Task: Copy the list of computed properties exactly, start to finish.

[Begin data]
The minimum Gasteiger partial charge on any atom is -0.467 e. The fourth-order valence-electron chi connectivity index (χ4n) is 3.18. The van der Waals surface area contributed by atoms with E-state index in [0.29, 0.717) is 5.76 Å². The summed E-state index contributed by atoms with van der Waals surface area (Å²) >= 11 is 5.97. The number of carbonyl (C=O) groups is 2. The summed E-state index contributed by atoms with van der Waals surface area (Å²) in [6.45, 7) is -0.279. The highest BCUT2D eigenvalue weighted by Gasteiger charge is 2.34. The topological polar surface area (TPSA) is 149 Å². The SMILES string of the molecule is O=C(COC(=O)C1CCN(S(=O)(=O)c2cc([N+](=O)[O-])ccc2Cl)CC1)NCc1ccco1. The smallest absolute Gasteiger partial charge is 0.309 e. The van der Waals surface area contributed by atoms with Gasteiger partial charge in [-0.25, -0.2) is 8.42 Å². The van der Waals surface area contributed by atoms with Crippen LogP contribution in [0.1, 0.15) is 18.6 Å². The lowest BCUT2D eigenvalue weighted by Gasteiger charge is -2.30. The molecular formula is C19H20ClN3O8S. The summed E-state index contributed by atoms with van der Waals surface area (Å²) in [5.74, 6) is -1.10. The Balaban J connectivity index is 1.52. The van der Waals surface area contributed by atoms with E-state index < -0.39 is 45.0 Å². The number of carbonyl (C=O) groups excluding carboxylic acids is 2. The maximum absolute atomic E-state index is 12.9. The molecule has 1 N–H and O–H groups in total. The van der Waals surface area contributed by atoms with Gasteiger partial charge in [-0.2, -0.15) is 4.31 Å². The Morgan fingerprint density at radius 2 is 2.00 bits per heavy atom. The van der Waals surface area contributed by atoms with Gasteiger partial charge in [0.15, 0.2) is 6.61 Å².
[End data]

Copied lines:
The minimum Gasteiger partial charge on any atom is -0.467 e. The fourth-order valence-electron chi connectivity index (χ4n) is 3.18. The van der Waals surface area contributed by atoms with E-state index in [0.29, 0.717) is 5.76 Å². The summed E-state index contributed by atoms with van der Waals surface area (Å²) >= 11 is 5.97. The number of carbonyl (C=O) groups is 2. The summed E-state index contributed by atoms with van der Waals surface area (Å²) in [6.45, 7) is -0.279. The highest BCUT2D eigenvalue weighted by Gasteiger charge is 2.34. The topological polar surface area (TPSA) is 149 Å². The SMILES string of the molecule is O=C(COC(=O)C1CCN(S(=O)(=O)c2cc([N+](=O)[O-])ccc2Cl)CC1)NCc1ccco1. The smallest absolute Gasteiger partial charge is 0.309 e. The van der Waals surface area contributed by atoms with Gasteiger partial charge in [-0.25, -0.2) is 8.42 Å². The van der Waals surface area contributed by atoms with Crippen LogP contribution in [0.1, 0.15) is 18.6 Å². The lowest BCUT2D eigenvalue weighted by Gasteiger charge is -2.30. The molecular formula is C19H20ClN3O8S. The summed E-state index contributed by atoms with van der Waals surface area (Å²) in [5.74, 6) is -1.10. The Balaban J connectivity index is 1.52. The van der Waals surface area contributed by atoms with E-state index < -0.39 is 45.0 Å². The number of carbonyl (C=O) groups excluding carboxylic acids is 2. The maximum absolute atomic E-state index is 12.9. The molecule has 1 N–H and O–H groups in total. The van der Waals surface area contributed by atoms with Gasteiger partial charge in [-0.2, -0.15) is 4.31 Å². The Morgan fingerprint density at radius 2 is 2.00 bits per heavy atom. The van der Waals surface area contributed by atoms with Gasteiger partial charge in [0.15, 0.2) is 6.61 Å².